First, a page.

Ofcom has complained to the Dutch media regulator about the content of adult chat channels Babestation and Smile TV, which are licensed in the Netherlands but broadcast to millions of Freeview households in the UK overnight and can be easily accessed by children in their bedrooms. Or, indeed, adults in their bedroom for that matter. But, that doesn't make as good a headline for the Gruniad Morning Star to get all pompous and self-righteous about, of course. The UK media regulator said that 'this is an important issue, and active discussions are under way' with Commissariaat voor de Media, the Dutch media's content licensing body, to see how British audiences can be 'protected' from scenes of 'near naked women' massaging each other's breasts, masturbating and faking orgasms. Because we need protecting from such things, apparently. Babestation and Smile TV broadcast free to air on digital terrestrial TV service Freeview between 10pm and 6am. Adult channels feature in two blocks on the Freeview electronic programme guide, ninety three to ninety eight and one hundred and ninety to one hundred and ninety eight. Just in case you were wondering how to avoid them, dear blog reader. Ofcom has previously revoked the broadcast licences of adult pay-TV channels including Tease Me for repeatedly airing material that was 'too sexually explicit' for pre-watershed hours. However, as Babestation and Smile TV are licensed by the Dutch media authority, rather than Ofcom, the UK regulator has no power whatsoever to block or ban them. Not that that's stopping them from trying. The regulator added that it has 'no tally' of the number of complaints received from British viewers about the channels, adding that it advises those offended to approach the Dutch regulator. The Mumsnet website has hosted a lively discussion on the issue. Caroline Dinenage, Conservative MP for Gosport and member of the parliamentary inquiry into online child protection, said there was 'an urgent need' to address 'inappropriate' television content. Who decides what's inappropriate and what isn't, of course, is the part of that equation that Caroline failed to address. 'Some of the images on Freeview may be contravening UK regulation. This is terrestrial TV, free to everyone, including children and teenagers,' Dinenage added. 'We need to ensure that Freeview operators who sell capacity to non-UK porn channels behave responsibly, and respect UK regulations. There may be a compelling case for Ofcom to withdraw licences from companies selling spectrum to porn channels, without putting in place age restrictive access control.' The channels could be in breach of UK regulations by promoting websites offering what may be R18 – the UK classification for hardcore pornography – content or equivalent, which can be accessed via a premium phone-line, requiring no verification of age. Ofcom's rules require any such promotions to be run after midnight. 'If they don't do what we ask them we can go to the European Commission,' said an Ofcom spokesman. Freeview is owned by broadcasters the BBC, ITV, Channel Four, BSkyB and transmission company Arqiva. A Freeview spokesperson said that as an open platform it is 'required' to broadcast licensed channels which apply for distribution, including Babestation and Smile TV. The channels use DTT spectrum owned by Arqiva to broadcast on Freeview. However, a spokesman for Dmol, a company owned by the operators of the six Freeview multiplexes – the BBC, ITV, Channel Four and Arqiva – said that it is about to launch 'a four-month consultation' which is expected to result by the autumn in the adult channels moving towards the end of the Freeview EPG in one block. Each multiplex owner is responsible for a bundle of spectrum via which a number of channels are broadcast. Any spectrum not used for their own channels is leased to other broadcasters. The Dmol spokesman said that the current arrangement was 'not ideal', with the Dutch-licensed adult chat channels accessible to ninety per cent of about 10.6m UK homes that use Freeview as their only access to digital TV. 'We are conscious of the need to move quickly. We are encouraged by news of Ofcom's active discussions,' he added.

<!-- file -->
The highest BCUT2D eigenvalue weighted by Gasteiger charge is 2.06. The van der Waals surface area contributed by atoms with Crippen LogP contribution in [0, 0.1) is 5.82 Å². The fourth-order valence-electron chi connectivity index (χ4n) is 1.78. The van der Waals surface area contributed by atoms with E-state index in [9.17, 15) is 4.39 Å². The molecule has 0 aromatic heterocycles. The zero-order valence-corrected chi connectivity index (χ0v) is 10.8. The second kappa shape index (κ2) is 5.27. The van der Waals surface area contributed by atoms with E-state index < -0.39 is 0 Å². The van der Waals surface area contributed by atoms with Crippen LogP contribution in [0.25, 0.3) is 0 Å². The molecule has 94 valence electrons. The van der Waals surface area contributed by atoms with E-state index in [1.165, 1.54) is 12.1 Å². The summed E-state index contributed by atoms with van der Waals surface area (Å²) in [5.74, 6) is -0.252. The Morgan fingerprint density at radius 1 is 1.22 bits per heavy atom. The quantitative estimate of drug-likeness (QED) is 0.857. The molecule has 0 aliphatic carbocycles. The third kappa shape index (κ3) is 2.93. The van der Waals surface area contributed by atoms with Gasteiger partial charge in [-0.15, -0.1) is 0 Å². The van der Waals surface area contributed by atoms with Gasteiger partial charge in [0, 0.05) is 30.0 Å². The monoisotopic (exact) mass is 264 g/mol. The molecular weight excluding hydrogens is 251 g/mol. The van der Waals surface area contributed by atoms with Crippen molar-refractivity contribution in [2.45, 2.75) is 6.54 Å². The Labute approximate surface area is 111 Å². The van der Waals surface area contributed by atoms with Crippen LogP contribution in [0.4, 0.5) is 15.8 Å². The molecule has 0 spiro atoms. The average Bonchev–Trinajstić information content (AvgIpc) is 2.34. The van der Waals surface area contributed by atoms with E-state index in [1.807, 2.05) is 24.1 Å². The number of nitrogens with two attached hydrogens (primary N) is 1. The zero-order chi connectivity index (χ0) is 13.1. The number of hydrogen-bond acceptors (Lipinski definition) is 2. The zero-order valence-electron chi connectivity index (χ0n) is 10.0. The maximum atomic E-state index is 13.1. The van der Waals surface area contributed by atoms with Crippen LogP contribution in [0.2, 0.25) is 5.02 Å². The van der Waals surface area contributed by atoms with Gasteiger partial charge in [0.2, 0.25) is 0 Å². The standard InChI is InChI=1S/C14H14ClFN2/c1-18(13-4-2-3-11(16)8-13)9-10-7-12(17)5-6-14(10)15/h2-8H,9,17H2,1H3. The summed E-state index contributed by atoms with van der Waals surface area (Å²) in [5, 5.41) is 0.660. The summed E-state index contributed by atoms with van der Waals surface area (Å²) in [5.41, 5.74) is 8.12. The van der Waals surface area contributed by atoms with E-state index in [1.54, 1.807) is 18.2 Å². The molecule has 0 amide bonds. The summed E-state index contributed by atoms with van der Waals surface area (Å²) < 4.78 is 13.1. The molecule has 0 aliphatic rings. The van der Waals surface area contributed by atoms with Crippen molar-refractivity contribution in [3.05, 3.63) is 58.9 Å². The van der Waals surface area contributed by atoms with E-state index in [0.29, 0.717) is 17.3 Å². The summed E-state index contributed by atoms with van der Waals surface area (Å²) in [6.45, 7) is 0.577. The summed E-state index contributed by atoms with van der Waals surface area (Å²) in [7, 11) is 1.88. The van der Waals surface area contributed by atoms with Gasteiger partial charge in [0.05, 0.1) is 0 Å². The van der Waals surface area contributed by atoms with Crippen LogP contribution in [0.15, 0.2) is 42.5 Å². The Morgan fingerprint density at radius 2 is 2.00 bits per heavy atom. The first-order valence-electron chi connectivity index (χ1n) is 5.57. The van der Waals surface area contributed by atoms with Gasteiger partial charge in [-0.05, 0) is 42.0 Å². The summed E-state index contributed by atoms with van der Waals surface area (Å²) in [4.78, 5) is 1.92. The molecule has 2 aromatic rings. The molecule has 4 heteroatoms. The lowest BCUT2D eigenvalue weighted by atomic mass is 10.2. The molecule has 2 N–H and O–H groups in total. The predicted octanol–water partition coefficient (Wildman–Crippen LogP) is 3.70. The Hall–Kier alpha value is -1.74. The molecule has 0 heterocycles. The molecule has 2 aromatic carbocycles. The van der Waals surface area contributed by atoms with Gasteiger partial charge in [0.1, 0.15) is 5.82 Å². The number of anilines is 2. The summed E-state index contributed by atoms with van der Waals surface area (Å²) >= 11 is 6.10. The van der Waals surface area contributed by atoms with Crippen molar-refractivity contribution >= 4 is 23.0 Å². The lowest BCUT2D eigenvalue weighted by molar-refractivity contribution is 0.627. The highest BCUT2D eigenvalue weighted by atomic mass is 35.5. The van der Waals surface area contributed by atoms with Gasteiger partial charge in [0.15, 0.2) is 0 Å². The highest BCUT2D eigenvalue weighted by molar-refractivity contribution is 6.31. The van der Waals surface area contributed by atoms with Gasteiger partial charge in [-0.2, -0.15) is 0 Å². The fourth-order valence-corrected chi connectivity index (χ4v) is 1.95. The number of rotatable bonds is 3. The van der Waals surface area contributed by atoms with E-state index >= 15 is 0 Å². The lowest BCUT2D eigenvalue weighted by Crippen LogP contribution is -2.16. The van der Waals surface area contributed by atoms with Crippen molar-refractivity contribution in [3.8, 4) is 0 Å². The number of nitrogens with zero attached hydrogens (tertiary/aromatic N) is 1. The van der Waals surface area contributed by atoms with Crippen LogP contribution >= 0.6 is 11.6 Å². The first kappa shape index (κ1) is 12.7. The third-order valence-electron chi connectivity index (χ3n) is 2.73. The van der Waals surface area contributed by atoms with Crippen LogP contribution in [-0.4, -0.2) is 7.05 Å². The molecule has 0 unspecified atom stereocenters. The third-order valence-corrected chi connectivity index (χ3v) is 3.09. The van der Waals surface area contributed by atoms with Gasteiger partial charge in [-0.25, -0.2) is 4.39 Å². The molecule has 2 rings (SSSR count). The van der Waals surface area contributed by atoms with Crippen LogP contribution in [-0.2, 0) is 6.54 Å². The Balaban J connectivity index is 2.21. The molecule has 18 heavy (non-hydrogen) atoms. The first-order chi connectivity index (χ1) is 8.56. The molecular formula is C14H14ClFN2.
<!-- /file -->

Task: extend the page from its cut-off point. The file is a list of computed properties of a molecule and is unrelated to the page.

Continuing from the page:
Waking the Dead and The Royle Family star Sue Johnson could be heading to Weatherfield to play the role of Stella Price's mother in Corrie. It would be a second stint on the ITV soap for Johnston, sixty eight, who appeared as Sammy Chadwick's wife in the early 1980s just before she got her, much more famous, soap break on Brookside. And then came Crime Traveller and, for a while, it all looked like going horribly wrong. 'Everyone is thrilled. She's a brilliant actress,' an alleged - anonymous - 'insider' is reported to have allegedly told the Sun. 'We can't wait to have a member of The Royle Family walking down those famous cobbles and enjoying a drink in the Rovers.' The alleged 'source' - who, as usual, appears to speak in that strange tabloidesque two-syllables or less cliche-ridden bollocks that no real person has ever talked like - allegedly added: 'Sue would be a perfect addition to Weatherfield. She is the only person we are talking to about the role. She is keen and we're keen so it should hopefully be a done deal very soon.' A spokesperson for Coronation Street told the Radio Times: 'We are currently looking to cast Stella's mum but we would never comment on who we may or may not be interested in for any role.' So, that'll be Sue Johnston, then.